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Jeff Ackerman: The Union covers news relevant to our readers

It seems we’ve struck a nerve in The System that runs our legal, municipal and school affairs in these parts. How can I tell? Because of the typical cries of “tabloid journalism,” which is pretty common when The System doesn’t like the media poking around in its business, which is supposed to be the same as the taxpayers’ business.

County Manager Rick Haffey wrote a guest column last weekend wherein he suggested, “Good news isn’t welcome at The Union.” That comment follows similar cries from others (judges, district attorneys, sheriff’s department officials, county supervisors, etc.) when we have questioned The System. Mostly, I suspect, it’s because The System does not like to be questioned when it comes to certain matters, such as a revolving door for criminals (you ought to see the rap sheets of some of these familiar names in our Police Blotter); questionable court decisions; double-dipping for government employees; or a practice of appointing, not electing, judges, which is common around here (leave in mid-term, help appoint your replacement, who will be in office for 20 years because no lawyer wants to run against a sitting judge). We happen to have an editor who is curious about such practices. He wonders if it might not be a leftover from the “Good ‘Ol Boy” days we all thought were behind us. And this is without my editor even visiting the Law Enforcement breakfast table on a Wednesday morning.

Haffey, who happens to be a nice guy, was sticking up for his bosses, which is not a bad thing to do, really. A couple of members of the Board of Supervisors (his bosses) were mad because our reporter quoted them as suggesting that a sushi restaurant would be a cool thing to open up at the county airport. They said they were “just kidding” when they said that and that our reporter should have known they were “just kidding.”



Really? This is California, and it is not that far-fetched to imagine a government-sponsored sushi bar at an airport. Last time I was in an airport they had an “oxygen bar,” where travelers with hangovers could suck up almost pure oxygen for just $20 or so. In fact, I attended a meeting in Nevada City recently and they began the meeting with a musical session (we each picked out an instrument) designed to make sure we were in harmony with Mother Nature prior to discussing the panhandlers urinating in public and the general state of the economy. In fact, a sushi bar seems perfectly normal, all things considered.

Before I get to the “tabloid” part of journalism, let me address the “good news versus bad news” accusation. I went through the last seven editions of The Union and here is what I found:




Monday, April 2: On the Learning Page we had a feature titled, “Eighth-graders make video yearbook at Magnolia.” Bad news? Not unless you don’t like videos. Below that story we listed the winners of a recent school district writing contest (which we sponsor every year, by the way). On Page A3 that day we had a photo of some nice folks making pasties at the Methodist Church. I suppose that might fall under the category of “bad news” if you don’t like pasties. Our Page One bad news that day? It was a feature on three sisters who play for the Bear River High softball team. How is that for bad news? On the right of that front page story was news that a Jamba Juice store was opening soon. That could be bad news for beer drinkers.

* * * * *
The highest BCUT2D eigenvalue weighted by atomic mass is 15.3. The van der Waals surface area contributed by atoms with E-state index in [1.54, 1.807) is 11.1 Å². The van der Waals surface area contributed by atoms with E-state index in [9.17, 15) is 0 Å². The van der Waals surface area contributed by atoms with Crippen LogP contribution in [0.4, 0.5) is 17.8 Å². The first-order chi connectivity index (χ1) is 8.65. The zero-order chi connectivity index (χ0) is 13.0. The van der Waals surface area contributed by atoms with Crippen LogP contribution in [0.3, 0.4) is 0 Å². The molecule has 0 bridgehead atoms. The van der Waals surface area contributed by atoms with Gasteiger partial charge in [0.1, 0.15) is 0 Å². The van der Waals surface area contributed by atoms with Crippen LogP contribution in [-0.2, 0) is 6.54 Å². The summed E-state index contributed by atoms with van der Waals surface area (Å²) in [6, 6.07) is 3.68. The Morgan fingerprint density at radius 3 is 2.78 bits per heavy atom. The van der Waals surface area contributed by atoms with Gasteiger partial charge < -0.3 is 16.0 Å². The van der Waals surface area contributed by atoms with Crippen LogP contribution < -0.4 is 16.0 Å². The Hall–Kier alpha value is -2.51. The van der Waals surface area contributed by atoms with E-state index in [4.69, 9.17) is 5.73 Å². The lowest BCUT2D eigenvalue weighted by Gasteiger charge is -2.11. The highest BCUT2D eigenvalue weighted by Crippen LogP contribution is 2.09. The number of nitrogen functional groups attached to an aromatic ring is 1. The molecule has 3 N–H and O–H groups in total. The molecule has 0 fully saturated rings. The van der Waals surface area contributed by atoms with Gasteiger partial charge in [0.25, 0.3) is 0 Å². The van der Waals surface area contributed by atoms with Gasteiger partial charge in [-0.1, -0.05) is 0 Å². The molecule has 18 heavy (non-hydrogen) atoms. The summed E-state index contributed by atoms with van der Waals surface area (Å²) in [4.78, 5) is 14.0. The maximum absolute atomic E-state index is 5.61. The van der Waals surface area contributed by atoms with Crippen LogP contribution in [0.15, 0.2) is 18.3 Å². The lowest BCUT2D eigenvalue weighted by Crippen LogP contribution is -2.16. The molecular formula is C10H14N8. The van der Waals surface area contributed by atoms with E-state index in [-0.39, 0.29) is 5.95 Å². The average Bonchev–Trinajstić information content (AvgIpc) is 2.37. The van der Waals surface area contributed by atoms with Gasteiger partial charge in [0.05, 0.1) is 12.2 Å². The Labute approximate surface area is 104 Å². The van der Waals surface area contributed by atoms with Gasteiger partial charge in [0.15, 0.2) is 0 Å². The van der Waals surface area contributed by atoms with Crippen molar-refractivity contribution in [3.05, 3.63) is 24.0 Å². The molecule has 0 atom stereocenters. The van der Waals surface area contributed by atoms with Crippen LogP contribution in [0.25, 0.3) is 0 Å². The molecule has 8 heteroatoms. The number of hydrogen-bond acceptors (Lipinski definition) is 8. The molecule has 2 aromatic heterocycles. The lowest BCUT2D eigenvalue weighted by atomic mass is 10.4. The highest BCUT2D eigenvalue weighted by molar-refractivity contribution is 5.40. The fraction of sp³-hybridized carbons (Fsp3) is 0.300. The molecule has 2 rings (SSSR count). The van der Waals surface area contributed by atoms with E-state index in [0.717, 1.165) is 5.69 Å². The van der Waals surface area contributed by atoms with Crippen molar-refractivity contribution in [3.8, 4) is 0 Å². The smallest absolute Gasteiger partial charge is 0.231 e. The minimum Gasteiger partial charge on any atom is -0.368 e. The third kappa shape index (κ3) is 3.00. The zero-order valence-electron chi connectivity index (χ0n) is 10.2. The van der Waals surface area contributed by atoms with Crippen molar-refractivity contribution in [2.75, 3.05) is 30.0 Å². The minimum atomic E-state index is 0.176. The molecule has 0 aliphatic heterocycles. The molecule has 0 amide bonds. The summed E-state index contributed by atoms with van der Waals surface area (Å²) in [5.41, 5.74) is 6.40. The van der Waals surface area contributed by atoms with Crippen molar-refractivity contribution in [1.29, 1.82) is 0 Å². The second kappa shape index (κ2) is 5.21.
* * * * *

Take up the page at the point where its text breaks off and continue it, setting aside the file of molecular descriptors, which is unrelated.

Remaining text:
Tuesday, April 3: On the Business Page we profiled a local business called Swenson’s Outdoors. It even had a photo. In the Sports section we profiled a high school snowboarder. The Page One “bad news” story that day? It was a story about bunnies. That’s right, little, fluffy bunnies. The story suggested that it might not be a good idea to buy a bunny for Easter because they can be tough to care for. I have three of them myself, and one of them is a real pain in the cotton tail.

Wednesday, April 4: A Page One piece titled “County Jail hits pay dirt” was a feature on a demonstration garden and compost project at the county jail. Below that on Page One was a feature on a new Grass Valley City councilwoman and how she is learning about her new role.

Thursday, April 5: Uh-oh … a Page One story on the Railroad Museum. That one was placed just below the infamous sushi-bar-at-the-airport story, the one that got all the officials’ shorts in a wad.

Friday, April 6: We sent our City Editor Trina Kleist to Mexico with some local Rotarians who were providing dental care for some folks who otherwise would not have gotten their teeth fixed. She gave us a wonderful feature story on Friday.

Sorry, Rick, it doesn’t look like you did your homework on the good news/bad news allegations. Maybe you were “just joking”?

As to the accusation that we practice “tabloid” journalism these days … well … if you are referring to the case of a father accused of sodomizing his son, wherein we wondered why The System wasn’t really prosecuting him aggressively (they are now), or the animal control officer who asked her fellow deputy to hold her crank so she wouldn’t get busted … looks like we’re guilty.

When it comes to understanding journalism, I’ll side with my editor over, say, a career bureaucrat. One has a master’s degree and almost three decades of journalism experience, and the others seem to be spending too much time at the Wednesday morning breakfast table and still believe The System is better off in the hands of the Good ‘Ol Boys and out of sight of the “tabloid” journalists.

ooo

Jeff Ackerman is the publisher of The Union. His column appears on Tuesdays. Contact him at 477-4299, jeffa@theunion.com, or 464 Sutton Way, Grass Valley 95945.


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